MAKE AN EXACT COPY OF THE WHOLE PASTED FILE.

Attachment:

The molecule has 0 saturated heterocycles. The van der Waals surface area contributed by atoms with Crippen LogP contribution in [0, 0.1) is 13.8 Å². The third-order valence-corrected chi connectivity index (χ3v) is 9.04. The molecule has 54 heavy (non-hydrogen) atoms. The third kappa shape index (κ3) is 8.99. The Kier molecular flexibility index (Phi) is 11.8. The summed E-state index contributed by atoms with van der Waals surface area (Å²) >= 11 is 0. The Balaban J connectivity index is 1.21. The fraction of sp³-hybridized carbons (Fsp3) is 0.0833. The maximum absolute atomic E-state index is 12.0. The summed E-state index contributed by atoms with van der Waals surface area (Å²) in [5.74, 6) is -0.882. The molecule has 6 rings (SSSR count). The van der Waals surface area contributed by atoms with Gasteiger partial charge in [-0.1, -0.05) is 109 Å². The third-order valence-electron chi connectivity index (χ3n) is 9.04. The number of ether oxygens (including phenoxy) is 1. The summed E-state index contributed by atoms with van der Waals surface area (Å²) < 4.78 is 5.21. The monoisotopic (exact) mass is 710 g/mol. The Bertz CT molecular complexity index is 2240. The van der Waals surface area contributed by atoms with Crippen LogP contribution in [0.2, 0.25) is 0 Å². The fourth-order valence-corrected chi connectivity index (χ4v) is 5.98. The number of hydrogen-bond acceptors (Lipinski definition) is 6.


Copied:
The molecule has 0 saturated heterocycles. The van der Waals surface area contributed by atoms with Crippen LogP contribution in [0, 0.1) is 13.8 Å². The third-order valence-corrected chi connectivity index (χ3v) is 9.04. The molecule has 54 heavy (non-hydrogen) atoms. The third kappa shape index (κ3) is 8.99. The Kier molecular flexibility index (Phi) is 11.8. The summed E-state index contributed by atoms with van der Waals surface area (Å²) >= 11 is 0. The Balaban J connectivity index is 1.21. The fraction of sp³-hybridized carbons (Fsp3) is 0.0833. The maximum absolute atomic E-state index is 12.0. The summed E-state index contributed by atoms with van der Waals surface area (Å²) in [5.74, 6) is -0.882. The molecule has 6 rings (SSSR count). The van der Waals surface area contributed by atoms with Gasteiger partial charge in [-0.1, -0.05) is 109 Å². The third-order valence-electron chi connectivity index (χ3n) is 9.04. The number of ether oxygens (including phenoxy) is 1. The summed E-state index contributed by atoms with van der Waals surface area (Å²) < 4.78 is 5.21. The monoisotopic (exact) mass is 710 g/mol. The Bertz CT molecular complexity index is 2240. The van der Waals surface area contributed by atoms with Crippen LogP contribution in [0.2, 0.25) is 0 Å². The fourth-order valence-corrected chi connectivity index (χ4v) is 5.98. The number of hydrogen-bond acceptors (Lipinski definition) is 6.